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Maybe it wasn't that good as a whole, but the second episode, which was
the first one I say, was so memorable I still remember it today. I
became a fan of Dick Francis. I would recommend it if you are
interested in horse racing and mysteries.
The cockney slang of the sidekick, Chico Barnes, is a lot more amusing to those of us who have never been close to hearing London's Bow Bells, but the leads are attractive and the shows were interesting.
Sid Halley was one of Francis' more interesting characters, and the show actually minimizes some of the difficulties with his hand. Interestingly, electronic hands of the sort used in the stories are apparently less functional for the user than the sort invented after World War II.
*** This review may contain spoilers ***
I actually quite enjoyed this show. Even as a youngster I was interested in all sports and that included horse racing. It was always going to be difficult to make a series based on racing corruption and at the same time get permission from the race tracks to record filming about this controversial subject. One episode I particularly remember centred around a horse expected to win a big race that looked a bit off colour. A syringe was found on the stable floor and everyone thought it had been drugged but nothing showed up in the blood tests. All too late they realised the horse hadnt been doped but had had its knee cartilage removed. Like running a car with no oil and the engine seizing up, the horse broke down with tragic consequences.
I like the two leads and the horse racing gimmick. I was stranded in
some jerkwater Kansas town with nothing to read and in a motel room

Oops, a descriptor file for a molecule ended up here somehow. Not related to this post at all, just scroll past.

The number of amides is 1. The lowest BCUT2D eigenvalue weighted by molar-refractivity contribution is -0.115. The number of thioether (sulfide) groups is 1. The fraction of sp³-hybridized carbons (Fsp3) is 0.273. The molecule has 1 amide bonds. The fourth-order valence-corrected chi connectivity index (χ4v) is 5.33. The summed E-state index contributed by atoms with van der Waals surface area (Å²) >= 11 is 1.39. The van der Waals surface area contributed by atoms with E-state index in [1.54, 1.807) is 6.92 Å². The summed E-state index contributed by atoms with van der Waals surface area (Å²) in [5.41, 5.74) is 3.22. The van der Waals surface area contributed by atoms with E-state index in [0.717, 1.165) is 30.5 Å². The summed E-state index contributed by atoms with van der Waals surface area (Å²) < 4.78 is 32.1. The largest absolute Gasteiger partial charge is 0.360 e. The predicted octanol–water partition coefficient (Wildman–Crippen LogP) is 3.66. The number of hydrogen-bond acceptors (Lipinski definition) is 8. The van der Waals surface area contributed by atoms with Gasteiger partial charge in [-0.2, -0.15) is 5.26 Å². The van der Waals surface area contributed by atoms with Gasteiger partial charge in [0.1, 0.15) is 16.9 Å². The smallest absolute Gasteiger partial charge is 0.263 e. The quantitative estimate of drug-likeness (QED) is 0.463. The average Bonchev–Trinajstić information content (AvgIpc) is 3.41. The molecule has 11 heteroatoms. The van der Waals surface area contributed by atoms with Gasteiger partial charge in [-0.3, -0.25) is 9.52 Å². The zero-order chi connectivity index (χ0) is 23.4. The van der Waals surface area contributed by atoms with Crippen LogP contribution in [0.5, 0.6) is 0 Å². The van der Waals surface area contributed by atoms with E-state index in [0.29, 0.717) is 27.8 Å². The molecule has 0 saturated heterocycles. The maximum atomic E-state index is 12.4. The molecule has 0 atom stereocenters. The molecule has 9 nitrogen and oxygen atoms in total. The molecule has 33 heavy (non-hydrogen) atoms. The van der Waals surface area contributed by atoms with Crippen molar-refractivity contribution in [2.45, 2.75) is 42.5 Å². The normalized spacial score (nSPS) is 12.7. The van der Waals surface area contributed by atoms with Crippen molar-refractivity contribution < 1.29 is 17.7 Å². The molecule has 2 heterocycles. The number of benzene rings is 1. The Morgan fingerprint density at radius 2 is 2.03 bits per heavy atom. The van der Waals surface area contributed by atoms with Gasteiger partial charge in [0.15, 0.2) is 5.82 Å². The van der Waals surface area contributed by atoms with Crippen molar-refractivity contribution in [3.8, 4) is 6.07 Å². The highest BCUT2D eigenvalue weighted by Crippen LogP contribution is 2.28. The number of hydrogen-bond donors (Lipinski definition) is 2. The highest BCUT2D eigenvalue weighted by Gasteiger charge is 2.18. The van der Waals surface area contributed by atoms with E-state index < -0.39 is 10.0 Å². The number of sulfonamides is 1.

with a 13" black and white TV with a wire coat hanger for an antenna.
The local PBS station ran this and other Mystery! programs over and
over the week I was there.
It was a life saver.
It's nothing major, but it was there when I needed it.
I found the two disk complete series while thumbing through the DVDs at my local library.
Wow, a full color 70s flashback.
The one reason I remember this is that it was shown the week after Nigel
Kneale`s brilliant QUATERMASS serial was broadcast . The trailers made
emphasis that the main character had a mutilated arm which had me hoping
he`d be like Victor Caroon from THE QUATERMASS EXPERIMENT stalking the
streets of London .
No such luck because THE RACING GAME is just a rather drab thriller with the gimmick of having a hero with a physical disability trying to get to the bottom of investigations of corrupt horse racing . I suppose if you`re a fan of Dick Francis you might enjoy it but setting it in the context of the late 70s when THE SWEENEY had just finished and THE PROFESSIONALS was still being produced , there`s something lacking about THE RACING GAME . One trailer featured a car over taking another on a motor way , if it`d been a trailer for THE SWEENEY you`d see Jack Regan over taking a car and beating a confession out of the slags who`d done a blag while THE PROFESSIONALS would have over taken a car and blown away the terrorists inside . I think that sums up what`s wrong with this series
Basing a television series on a popular author's works is no guarantee of success. Yorkshire Television learnt this the hard way when in 1979 they bought the rights to the books credited to Dick Francis, three of which were broadcast under the collective title 'The Racing Game'. Mike Gwilym was Sid Halley, a former jockey turned private eye following an accident in which he lost his right hand, only to have it replaced by an artificial one. Gwilym suffered from an acute lack of charisma ( and looked like one of the bad guys ) while Mick Ford ( who played the irritating Chico Barnes ) made me think of a horse's arse whenever he was on screen. For six weeks, this less-than dynamic duo charged about the countryside, foiling nefarious plots to fix races, usually by the same methods - blackmail, kidnapping riders or doping horses. Yorkshire Television threw money at the show, but to no avail. Violent, sexist, far-fetched and repetitious, it was quickly carted off to the knackers yard.
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